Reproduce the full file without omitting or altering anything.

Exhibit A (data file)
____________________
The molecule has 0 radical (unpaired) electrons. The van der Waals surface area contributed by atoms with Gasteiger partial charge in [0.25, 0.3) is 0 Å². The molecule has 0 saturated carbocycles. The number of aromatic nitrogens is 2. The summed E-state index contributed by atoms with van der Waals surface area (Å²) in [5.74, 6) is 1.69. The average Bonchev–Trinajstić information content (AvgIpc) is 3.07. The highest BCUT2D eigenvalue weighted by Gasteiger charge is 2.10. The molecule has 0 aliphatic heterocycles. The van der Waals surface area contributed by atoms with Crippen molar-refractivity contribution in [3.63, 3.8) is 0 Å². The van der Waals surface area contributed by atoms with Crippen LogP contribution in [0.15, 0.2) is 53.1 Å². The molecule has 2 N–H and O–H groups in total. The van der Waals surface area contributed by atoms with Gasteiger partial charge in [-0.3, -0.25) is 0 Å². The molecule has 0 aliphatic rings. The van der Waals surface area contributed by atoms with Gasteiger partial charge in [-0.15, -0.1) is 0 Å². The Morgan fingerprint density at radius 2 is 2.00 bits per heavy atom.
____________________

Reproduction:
The molecule has 0 radical (unpaired) electrons. The van der Waals surface area contributed by atoms with Gasteiger partial charge in [0.25, 0.3) is 0 Å². The molecule has 0 saturated carbocycles. The number of aromatic nitrogens is 2. The summed E-state index contributed by atoms with van der Waals surface area (Å²) in [5.74, 6) is 1.69. The average Bonchev–Trinajstić information content (AvgIpc) is 3.07. The highest BCUT2D eigenvalue weighted by Gasteiger charge is 2.10. The molecule has 0 aliphatic heterocycles. The van der Waals surface area contributed by atoms with Crippen molar-refractivity contribution in [3.63, 3.8) is 0 Å². The van der Waals surface area contributed by atoms with Crippen LogP contribution in [0.15, 0.2) is 53.1 Å². The molecule has 2 N–H and O–H groups in total. The van der Waals surface area contributed by atoms with Gasteiger partial charge in [-0.3, -0.25) is 0 Å². The molecule has 0 aliphatic rings. The van der Waals surface area contributed by atoms with Gasteiger partial charge in [-0.15, -0.1) is 0 Å². The Morgan fingerprint density at radius 2 is 2.00 bits per heavy atom.